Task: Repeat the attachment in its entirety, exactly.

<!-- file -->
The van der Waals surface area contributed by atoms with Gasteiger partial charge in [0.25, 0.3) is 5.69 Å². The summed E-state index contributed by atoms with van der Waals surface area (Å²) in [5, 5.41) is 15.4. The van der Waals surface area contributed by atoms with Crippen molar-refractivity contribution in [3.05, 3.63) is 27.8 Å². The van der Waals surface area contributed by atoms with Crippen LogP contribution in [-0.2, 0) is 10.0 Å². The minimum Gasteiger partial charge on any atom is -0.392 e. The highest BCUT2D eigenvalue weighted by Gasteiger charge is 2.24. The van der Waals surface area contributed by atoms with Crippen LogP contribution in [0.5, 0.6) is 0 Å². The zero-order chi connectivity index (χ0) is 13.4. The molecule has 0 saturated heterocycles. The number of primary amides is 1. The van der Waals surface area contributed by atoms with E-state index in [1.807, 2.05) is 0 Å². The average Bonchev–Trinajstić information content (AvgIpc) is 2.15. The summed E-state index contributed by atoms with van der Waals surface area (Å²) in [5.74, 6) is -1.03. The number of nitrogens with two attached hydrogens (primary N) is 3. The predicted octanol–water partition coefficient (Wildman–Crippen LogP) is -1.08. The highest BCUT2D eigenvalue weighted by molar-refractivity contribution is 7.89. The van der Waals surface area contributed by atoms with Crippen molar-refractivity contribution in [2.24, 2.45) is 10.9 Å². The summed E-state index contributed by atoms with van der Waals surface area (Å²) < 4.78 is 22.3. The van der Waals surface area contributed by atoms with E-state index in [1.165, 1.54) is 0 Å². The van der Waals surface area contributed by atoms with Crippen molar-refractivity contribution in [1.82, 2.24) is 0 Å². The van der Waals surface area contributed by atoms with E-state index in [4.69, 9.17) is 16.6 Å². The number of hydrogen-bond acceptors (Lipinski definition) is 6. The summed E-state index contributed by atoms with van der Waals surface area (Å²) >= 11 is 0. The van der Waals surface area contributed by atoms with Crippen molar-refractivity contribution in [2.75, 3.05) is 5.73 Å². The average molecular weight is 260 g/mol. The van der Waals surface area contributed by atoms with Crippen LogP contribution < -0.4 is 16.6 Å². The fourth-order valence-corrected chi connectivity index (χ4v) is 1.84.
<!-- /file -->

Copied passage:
The van der Waals surface area contributed by atoms with Gasteiger partial charge in [0.25, 0.3) is 5.69 Å². The summed E-state index contributed by atoms with van der Waals surface area (Å²) in [5, 5.41) is 15.4. The van der Waals surface area contributed by atoms with Crippen molar-refractivity contribution in [3.05, 3.63) is 27.8 Å². The van der Waals surface area contributed by atoms with Crippen LogP contribution in [-0.2, 0) is 10.0 Å². The minimum Gasteiger partial charge on any atom is -0.392 e. The highest BCUT2D eigenvalue weighted by Gasteiger charge is 2.24. The van der Waals surface area contributed by atoms with Crippen LogP contribution in [0.5, 0.6) is 0 Å². The zero-order chi connectivity index (χ0) is 13.4. The molecule has 0 saturated heterocycles. The number of primary amides is 1. The van der Waals surface area contributed by atoms with E-state index in [1.807, 2.05) is 0 Å². The average Bonchev–Trinajstić information content (AvgIpc) is 2.15. The summed E-state index contributed by atoms with van der Waals surface area (Å²) in [5.74, 6) is -1.03. The number of nitrogens with two attached hydrogens (primary N) is 3. The predicted octanol–water partition coefficient (Wildman–Crippen LogP) is -1.08. The highest BCUT2D eigenvalue weighted by molar-refractivity contribution is 7.89. The van der Waals surface area contributed by atoms with Crippen molar-refractivity contribution in [2.24, 2.45) is 10.9 Å². The summed E-state index contributed by atoms with van der Waals surface area (Å²) < 4.78 is 22.3. The van der Waals surface area contributed by atoms with E-state index in [1.165, 1.54) is 0 Å². The van der Waals surface area contributed by atoms with Crippen molar-refractivity contribution in [1.82, 2.24) is 0 Å². The van der Waals surface area contributed by atoms with E-state index in [4.69, 9.17) is 16.6 Å². The number of hydrogen-bond acceptors (Lipinski definition) is 6. The summed E-state index contributed by atoms with van der Waals surface area (Å²) >= 11 is 0. The van der Waals surface area contributed by atoms with Crippen molar-refractivity contribution in [2.75, 3.05) is 5.73 Å². The average molecular weight is 260 g/mol. The van der Waals surface area contributed by atoms with Crippen LogP contribution < -0.4 is 16.6 Å². The fourth-order valence-corrected chi connectivity index (χ4v) is 1.84.